Muscle Tissue Basics
Muscle tissue is the only tissue in the body built to quickly move in the form of contract (muscle tissue can only shorten or “pull”). The major job of all muscle tissue is to convert the chemical energy of ATP into the kinetic energy of motion. Muscle comes in three types: skeletal, smooth, and cardiac.
- Skeletal muscle is almost always attached to bones, contracts only with innervation from the nervous system, and its cell structure is that of very long striated tubes with multiple nuclie on the inner sides of those tubes.
- Smooth muscle is mostly wrapped around tubed organs, contracts with innervation or or auto rhythmically (has its own rhythmic contractions), and its cell structure is that of relatively short cells that taper at the ends (fusiform shape) and have single nuclei.
- Cardiac muscle is only found in the heart, contracts only auto rhythmically (though this rhythm can be altered by nervous or endocrine signals), and its cell structure is that of branched tubes that are connected by dark staining intercalated discs and have usually single nuclei.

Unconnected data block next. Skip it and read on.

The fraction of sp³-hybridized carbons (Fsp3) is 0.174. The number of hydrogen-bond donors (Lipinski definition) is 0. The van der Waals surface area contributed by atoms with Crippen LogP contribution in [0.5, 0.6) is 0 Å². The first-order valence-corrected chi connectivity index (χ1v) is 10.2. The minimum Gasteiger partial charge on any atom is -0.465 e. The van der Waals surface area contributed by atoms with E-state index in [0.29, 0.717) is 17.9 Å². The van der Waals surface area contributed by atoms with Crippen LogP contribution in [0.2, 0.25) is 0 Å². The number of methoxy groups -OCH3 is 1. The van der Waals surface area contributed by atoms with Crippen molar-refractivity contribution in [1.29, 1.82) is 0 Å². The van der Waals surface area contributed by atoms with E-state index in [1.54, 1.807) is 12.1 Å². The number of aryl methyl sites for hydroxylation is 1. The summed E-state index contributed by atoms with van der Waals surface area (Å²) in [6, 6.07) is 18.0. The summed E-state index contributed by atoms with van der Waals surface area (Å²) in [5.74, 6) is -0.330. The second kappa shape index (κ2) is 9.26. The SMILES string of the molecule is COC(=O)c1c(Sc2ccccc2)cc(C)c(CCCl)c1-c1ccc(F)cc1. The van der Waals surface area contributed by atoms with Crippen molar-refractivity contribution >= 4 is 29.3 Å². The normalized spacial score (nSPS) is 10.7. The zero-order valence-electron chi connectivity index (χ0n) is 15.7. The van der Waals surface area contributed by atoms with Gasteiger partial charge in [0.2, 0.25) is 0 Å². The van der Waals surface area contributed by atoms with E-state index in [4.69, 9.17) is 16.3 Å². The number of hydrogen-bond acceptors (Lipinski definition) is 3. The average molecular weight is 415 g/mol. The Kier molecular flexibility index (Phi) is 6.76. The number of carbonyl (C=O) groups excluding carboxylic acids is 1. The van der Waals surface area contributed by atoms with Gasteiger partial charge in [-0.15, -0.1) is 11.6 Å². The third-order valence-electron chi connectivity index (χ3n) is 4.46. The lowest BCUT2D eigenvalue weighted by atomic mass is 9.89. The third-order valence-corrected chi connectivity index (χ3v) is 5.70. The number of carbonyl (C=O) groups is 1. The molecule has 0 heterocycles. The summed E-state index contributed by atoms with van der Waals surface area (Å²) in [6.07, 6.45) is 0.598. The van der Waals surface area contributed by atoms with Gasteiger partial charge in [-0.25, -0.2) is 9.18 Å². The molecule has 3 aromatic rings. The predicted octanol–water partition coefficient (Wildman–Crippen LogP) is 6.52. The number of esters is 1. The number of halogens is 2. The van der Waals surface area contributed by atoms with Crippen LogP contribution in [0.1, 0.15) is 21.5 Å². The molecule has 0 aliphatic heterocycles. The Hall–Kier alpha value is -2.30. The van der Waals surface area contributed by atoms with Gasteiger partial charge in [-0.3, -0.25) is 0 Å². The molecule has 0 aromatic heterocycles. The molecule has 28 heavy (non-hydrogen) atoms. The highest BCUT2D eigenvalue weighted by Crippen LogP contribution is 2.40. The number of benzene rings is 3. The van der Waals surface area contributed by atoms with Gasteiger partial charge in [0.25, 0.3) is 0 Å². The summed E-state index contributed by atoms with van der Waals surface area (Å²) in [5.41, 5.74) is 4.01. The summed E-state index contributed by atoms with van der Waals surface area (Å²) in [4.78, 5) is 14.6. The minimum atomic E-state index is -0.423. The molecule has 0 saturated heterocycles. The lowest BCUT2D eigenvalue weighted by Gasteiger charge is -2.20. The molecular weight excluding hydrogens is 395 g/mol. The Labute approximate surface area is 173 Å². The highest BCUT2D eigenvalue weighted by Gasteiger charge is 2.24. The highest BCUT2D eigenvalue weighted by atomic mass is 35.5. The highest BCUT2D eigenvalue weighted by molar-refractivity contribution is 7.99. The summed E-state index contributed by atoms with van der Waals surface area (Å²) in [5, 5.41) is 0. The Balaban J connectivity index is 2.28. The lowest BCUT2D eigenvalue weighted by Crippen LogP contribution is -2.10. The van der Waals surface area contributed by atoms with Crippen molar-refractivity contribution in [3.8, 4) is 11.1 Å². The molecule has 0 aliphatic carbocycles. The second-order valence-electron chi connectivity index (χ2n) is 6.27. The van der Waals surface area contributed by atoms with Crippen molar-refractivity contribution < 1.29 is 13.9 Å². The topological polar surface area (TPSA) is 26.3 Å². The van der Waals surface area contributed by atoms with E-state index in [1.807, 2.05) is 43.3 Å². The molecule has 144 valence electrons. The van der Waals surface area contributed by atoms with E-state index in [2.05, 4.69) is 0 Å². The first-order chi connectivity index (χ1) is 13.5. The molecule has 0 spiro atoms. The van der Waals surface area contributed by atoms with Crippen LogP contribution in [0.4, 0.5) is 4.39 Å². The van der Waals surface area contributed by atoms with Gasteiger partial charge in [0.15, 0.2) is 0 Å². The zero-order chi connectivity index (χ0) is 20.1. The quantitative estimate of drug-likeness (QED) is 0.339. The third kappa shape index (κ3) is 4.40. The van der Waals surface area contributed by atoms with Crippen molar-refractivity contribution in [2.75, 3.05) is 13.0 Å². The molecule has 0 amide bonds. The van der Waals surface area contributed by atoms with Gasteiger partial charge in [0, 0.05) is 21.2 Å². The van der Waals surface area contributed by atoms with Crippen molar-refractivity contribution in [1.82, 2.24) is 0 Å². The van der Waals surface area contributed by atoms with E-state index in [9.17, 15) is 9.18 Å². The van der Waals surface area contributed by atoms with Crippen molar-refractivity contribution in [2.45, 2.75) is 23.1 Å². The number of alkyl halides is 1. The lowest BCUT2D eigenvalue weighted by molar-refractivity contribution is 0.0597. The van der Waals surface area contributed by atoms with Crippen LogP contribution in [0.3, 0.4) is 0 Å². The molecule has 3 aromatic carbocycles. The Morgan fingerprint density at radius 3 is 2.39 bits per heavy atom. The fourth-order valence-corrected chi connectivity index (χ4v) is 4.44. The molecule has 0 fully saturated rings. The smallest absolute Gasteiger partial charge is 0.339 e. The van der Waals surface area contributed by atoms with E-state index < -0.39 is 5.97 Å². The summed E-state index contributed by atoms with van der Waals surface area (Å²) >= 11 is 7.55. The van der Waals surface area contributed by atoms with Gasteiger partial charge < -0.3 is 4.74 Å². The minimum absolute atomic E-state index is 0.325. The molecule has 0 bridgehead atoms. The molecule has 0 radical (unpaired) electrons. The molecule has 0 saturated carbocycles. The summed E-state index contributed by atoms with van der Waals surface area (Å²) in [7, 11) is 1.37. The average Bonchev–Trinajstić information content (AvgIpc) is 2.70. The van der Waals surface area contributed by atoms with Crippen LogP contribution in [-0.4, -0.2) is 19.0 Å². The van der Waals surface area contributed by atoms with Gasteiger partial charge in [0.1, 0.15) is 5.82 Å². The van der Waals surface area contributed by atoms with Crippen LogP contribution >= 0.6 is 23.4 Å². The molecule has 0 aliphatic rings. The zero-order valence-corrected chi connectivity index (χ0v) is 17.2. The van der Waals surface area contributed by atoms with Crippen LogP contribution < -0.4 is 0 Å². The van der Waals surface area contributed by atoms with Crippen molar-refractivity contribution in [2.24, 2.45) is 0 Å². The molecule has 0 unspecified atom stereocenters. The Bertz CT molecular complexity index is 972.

All of the above sections are of skeletal muscle:
These are different preparations of skeletal muscle tissue. The first one is from human tongue, the second one is a section through a large muscle (possibly a biceps brachii for example), and the last one is skeletal muscle with the cells teased apart.
The two images above are both of smooth muscle sections. They look a bit different, but notice that where you can see the outline of a cell well it appears fusiform (tapered at both ends) and that each cell contains a single nucleus.
Both of the above images are from sections of cardiac muscle that were prepared differently. Though the color is different you can see in each image the major features of cardiac muscle tissue: branched tubed cells that are connected with dark staining structures called intercalated discs (labeled below).